In the past few years, so many Real Housewives have broken up with their husbands that one fears television has run out of things to say about rich people’s divorces. Not so! Enter Divorce Wars , an hourlong magazine-format special (CNBC, March 29, 9 P.M. ET) about the big business of big-money divorce. Correspondent Melissa Francis profiles four divorces, including that of Silicon Valley CEO Elon Musk and his ex, Justine, who settled "America’s Messiest Divorce" last year; and the story of the much less famous Margaret Spenlinhauer, a dogged housewife who spent nearly two decades searching for money her husband had hidden during their divorce (she found it, and her 1988 award of $750,000 became a $15 million settlement in 2006).
What I found fascinating about Divorce Wars wasn’t the breakups themselves, but the businesses that surrounded the splits of the uber-wealthy. Some are old industries that are now used in new ways (forensic accountants, private investigators, digital forensics), while others-specifically divorce financing-are businesses that have emerged to cater to extremely rich divorcing couples.
First there are the forensic accountants, who track hidden or misrepresented funds. The Bureau of Labor statistics estimates that, despite the economic slowdown in many financial sectors, forensic accounting will see a 22 percent increase in the decade ending in 2018. Accounting subspecialties in divorce finance are cropping up, too: the Institute for Divorce Financial Analysts, founded in 1993, has credentialed 5,000 "certified divorce financial analysts."
Even though no-fault divorce laws have rendered adultery irrelevant (legally speaking) and conduct doesn’t affect the bottom line in a divorce, private investigators aren’t out of the divorce business; they’ve just changed their focus. Most alimony obligations require the receiving spouse, typically the wife, to remain single. If she has shacked up, her ex-husband’s support payments could be reduced or stopped. The possibility of that kind of windfall leads one suspicious ex-husband in Divorce Wars to hire a private investigator.
The "digital forensics" field, developed largely to prosecute cyber crime, has in the past decade become integral to sussing out facts in the very ugliest divorces. Industry estimates say that about a third of digital forensics jobs-which include recovering deleted data and reconstructing search histories-are divorce-related. Experts are hired by divorce lawyers to go through family computer(s) in order to bolster or refute accusations of cheating or, shockingly, child porn. One particularly ugly example of the lengths to which a vindictive ex can go is Nancy Tauck of Connecticut, who planted illegal porn searches on a computer belonging to her husband, multimillionaire businessman Peter Tauck, in order to win sole custody of their kids. Digital forensics recovered hidden geographical and time stamps that cleared Peter and implicated Nancy, and ultimately won him sole custody (and $55 million).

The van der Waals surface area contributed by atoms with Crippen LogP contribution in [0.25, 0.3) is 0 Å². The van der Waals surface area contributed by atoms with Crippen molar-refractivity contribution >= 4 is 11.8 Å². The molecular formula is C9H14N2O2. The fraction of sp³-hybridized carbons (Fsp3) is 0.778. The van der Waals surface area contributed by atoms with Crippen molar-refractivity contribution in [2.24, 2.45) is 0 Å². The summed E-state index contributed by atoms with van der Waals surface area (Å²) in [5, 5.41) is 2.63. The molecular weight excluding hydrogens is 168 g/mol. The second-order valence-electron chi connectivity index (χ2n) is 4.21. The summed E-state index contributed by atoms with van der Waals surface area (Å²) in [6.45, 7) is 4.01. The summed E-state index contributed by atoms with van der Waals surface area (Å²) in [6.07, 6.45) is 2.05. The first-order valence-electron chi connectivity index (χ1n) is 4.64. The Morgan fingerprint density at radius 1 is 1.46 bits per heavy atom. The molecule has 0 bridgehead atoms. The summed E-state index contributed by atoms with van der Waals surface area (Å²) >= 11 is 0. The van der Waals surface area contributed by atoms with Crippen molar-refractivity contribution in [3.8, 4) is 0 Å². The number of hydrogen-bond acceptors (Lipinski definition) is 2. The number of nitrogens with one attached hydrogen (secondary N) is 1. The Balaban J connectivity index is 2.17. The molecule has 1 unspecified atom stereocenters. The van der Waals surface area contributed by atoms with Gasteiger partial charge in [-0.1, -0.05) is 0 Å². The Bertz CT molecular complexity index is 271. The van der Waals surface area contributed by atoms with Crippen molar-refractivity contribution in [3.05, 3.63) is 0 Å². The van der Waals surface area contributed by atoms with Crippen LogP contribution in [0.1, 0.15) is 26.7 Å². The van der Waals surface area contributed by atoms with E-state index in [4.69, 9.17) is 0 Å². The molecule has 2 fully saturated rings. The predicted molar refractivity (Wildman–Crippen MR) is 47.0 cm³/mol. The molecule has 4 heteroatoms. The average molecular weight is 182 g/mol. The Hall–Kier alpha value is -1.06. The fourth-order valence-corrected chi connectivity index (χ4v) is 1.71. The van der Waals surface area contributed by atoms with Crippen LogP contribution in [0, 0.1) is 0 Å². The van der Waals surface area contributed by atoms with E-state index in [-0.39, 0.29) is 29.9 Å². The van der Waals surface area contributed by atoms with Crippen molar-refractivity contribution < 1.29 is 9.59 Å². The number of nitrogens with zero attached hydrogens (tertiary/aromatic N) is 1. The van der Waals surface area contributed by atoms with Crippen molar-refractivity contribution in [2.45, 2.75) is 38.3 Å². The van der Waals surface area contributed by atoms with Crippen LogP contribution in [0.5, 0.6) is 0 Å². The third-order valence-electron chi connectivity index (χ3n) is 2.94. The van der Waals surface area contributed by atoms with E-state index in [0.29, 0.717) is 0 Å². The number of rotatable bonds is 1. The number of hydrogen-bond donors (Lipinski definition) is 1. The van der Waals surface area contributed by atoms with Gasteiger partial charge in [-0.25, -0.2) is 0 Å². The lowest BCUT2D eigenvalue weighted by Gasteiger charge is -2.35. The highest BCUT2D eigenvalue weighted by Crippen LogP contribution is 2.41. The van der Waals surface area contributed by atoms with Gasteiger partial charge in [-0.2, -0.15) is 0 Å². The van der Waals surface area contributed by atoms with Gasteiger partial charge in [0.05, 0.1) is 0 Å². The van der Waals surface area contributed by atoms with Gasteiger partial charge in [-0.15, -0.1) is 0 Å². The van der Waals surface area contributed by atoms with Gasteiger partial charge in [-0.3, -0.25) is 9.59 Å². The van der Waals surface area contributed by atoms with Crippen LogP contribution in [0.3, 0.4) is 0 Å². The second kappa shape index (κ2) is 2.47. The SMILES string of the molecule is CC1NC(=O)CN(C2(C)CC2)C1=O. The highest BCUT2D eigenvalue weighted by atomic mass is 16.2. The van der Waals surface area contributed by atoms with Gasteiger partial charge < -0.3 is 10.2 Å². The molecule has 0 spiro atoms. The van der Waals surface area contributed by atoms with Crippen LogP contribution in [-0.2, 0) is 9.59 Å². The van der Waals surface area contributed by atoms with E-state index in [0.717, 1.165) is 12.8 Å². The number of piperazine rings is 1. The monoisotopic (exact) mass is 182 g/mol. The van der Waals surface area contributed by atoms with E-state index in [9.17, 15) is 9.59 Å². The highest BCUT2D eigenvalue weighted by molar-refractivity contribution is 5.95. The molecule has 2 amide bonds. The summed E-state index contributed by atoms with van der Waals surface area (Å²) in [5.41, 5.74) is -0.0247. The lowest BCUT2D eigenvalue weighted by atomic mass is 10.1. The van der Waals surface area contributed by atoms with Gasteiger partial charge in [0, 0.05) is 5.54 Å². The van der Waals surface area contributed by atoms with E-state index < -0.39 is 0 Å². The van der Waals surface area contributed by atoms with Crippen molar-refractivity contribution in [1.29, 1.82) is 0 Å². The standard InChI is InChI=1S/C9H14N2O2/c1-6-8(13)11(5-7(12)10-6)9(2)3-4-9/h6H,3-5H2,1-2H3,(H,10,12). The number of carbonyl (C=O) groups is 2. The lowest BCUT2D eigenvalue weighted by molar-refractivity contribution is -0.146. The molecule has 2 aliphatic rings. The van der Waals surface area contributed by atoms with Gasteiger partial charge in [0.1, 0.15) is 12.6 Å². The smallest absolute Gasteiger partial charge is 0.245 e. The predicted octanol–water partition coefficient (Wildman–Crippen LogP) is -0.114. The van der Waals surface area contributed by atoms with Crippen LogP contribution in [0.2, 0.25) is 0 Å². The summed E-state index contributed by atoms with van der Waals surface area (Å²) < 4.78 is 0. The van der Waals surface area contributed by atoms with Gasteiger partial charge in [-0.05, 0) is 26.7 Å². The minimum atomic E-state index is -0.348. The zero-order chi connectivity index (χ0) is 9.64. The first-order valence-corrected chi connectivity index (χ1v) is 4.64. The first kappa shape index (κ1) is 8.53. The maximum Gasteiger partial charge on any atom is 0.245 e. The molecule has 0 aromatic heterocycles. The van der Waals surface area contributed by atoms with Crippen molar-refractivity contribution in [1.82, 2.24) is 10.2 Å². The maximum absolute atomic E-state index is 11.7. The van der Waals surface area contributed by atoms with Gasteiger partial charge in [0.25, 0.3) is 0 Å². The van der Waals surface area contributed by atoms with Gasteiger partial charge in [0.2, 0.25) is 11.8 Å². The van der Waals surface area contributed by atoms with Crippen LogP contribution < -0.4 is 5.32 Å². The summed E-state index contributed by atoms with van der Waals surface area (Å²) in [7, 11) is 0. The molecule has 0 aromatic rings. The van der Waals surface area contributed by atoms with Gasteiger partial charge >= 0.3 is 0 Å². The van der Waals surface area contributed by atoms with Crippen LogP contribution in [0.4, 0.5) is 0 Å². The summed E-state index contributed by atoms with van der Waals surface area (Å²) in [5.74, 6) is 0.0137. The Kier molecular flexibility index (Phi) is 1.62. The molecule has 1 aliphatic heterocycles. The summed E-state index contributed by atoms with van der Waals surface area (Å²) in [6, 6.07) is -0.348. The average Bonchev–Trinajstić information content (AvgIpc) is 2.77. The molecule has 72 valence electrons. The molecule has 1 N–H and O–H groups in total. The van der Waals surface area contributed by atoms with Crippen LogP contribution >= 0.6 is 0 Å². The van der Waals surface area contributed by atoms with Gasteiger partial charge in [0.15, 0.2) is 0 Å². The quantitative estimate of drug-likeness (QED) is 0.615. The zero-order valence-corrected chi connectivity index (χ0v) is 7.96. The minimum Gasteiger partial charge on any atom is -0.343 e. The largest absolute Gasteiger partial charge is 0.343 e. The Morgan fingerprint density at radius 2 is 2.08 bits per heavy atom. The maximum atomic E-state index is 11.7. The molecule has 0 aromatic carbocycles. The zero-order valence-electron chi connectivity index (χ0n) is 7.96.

What if you can’t afford the $13 million in legal and expert fees that the Taucks spent? Divorce financing, based on venture capital principles (the first specialized boutique was founded in 2003), is an emerging field that’s getting plenty of attention . Specialized divorce firms or larger funds put up "fight money"-legal fees, investigator costs, even living expenses for less-monied spouses who stand to obtain large judgments or settlements. In exchange, the financing company takes a cut of the divorce payout. Balance Point , a divorce finance firm founded in 2009 by divorcée Stacey Napp, says that by the end of 2010 it had invested $2 million in divorces. Asked in Divorce Wars whether her business model is profitable, she smiles contentedly and says that while that remains to be seen, "We think yes." About a billion dollars are invested in divorces by banks, hedge funds, and boutiques at any given time.
Florida businessman Bill Lasky blames his own romantic sensibility for his having ultimately paid a $20 million settlement to his second wife after their seven-year marriage ended. In the corporate world, "you’re typically looking at what the exit strategy would be," says Lasky in Divorce Wars , "but in this case I felt it was two human beings, and you don’t buy people." He’s right. But not everybody takes such a philosophical view. When an entrepreneur sees business opportunity, or an embattled spouse (like Peter Tauck) wants a fair shake, sometimes humanity takes the back seat.
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